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    Perth’s city skyline set to change dramatically

    Kirsty Sier

    Perth city council has recently approved around 60 new buildings in and around the central business district, meaning the skyline is about to change dramatically.

    Of the 60-or-so approved buildings, around 30 will be located in central Perth or Northbridge. Another 20 will be located in East Perth, and just under 10 have been earmarked for West Perth.

    The majority of new buildings will function either as apartment towers or hotels, reflecting the growing population of Perth’s city centre. It is predicted that Perth’s current population of 27,000 will grow to around 40,000 by 2036.

    A 62-storey hotel and apartment tower – a $100 million development that will soon be Perth’s tallest building – is among the newly-approved developments. To sit on the current site of St. Andrew’s church, the skyscraper will stand at 249.5 metres in height – a mere 50 centimetres taller than Rio Tinto’s Central Park tower.

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    In light of the announcement, the City of Perth has released 3-D model images that reveal the imminent, dramatic changes about to reshape the city’s footprint. In the above image, dark green represents buildings on which construction has begun; light green represents developments for which approval has been granted; and blue represents artist impressions of buildings that could potentially be built on the land.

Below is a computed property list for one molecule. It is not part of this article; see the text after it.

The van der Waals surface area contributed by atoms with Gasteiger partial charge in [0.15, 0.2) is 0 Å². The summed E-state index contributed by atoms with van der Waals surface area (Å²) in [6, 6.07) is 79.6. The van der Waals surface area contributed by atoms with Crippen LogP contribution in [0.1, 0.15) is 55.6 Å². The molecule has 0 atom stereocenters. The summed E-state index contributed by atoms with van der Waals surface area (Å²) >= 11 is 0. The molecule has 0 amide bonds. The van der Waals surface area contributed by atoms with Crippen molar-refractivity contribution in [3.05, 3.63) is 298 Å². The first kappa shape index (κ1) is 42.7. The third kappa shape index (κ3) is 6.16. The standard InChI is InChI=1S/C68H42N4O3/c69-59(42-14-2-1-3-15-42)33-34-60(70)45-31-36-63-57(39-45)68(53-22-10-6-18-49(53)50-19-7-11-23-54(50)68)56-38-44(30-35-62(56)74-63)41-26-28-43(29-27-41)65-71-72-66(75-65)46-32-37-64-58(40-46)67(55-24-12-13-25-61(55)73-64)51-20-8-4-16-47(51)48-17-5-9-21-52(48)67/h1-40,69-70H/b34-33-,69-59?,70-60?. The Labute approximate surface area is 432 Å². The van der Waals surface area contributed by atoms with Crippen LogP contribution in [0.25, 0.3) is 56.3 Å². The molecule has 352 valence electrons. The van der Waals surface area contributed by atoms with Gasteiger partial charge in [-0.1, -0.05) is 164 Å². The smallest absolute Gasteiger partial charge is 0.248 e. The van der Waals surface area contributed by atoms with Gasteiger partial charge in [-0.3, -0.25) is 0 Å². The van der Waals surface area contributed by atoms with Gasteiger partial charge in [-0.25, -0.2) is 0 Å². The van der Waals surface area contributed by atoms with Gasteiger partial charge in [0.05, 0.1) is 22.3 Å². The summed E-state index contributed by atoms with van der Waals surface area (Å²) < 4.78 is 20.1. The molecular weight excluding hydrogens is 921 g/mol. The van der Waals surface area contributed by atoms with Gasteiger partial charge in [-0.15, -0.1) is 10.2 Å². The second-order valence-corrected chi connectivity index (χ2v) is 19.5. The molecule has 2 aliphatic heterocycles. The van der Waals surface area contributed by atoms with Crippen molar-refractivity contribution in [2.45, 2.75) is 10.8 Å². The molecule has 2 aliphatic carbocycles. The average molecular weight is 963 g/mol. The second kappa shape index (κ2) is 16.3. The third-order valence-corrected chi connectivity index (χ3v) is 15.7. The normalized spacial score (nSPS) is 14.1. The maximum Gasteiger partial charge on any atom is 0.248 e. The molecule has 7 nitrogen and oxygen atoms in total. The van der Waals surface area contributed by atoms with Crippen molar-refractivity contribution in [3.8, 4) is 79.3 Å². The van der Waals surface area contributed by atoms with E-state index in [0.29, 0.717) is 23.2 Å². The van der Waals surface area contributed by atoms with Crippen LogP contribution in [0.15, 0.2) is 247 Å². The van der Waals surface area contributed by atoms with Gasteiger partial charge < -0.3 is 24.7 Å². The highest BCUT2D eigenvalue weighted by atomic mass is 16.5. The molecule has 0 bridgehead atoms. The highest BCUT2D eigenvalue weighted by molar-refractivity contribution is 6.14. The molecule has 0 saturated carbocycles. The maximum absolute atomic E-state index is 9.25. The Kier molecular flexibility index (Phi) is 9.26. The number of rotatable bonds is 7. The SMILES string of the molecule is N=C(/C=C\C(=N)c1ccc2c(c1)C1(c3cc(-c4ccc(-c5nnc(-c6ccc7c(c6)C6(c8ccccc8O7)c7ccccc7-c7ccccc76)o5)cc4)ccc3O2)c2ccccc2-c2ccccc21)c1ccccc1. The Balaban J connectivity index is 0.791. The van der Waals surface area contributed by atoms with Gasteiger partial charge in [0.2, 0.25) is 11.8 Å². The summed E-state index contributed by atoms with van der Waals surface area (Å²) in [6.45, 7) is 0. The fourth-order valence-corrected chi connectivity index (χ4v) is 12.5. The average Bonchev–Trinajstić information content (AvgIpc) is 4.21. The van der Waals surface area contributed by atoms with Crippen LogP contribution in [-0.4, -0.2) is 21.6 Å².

Announcing the slew of new developments, Committee for Perth chief executive, Marion Fulker, remarked: “Perth is doing what capital cities do – the central business district is becoming the jewel in the crown. It is a place of major transformation, where a mix of uses is making it lively and vibrant.”

    Chief executive of the Urban Development Institute of Australia, Allison Hailes, further stated: “The research is showing [that] the Perth property market will improve in the next year or two, so developers are expecting that demand would have returned to a more positive level by the time projects are completed.

    “There is also interest emerging from investors in the eastern states and overseas because Melbourne and Sydney are becoming overheated and there is an expectation they will slow down in the next couple of years.”

    Although around 60 developments have been approved for the city, if historical precedent is anything to go by, not all of these buildings will end up coming to fruition.

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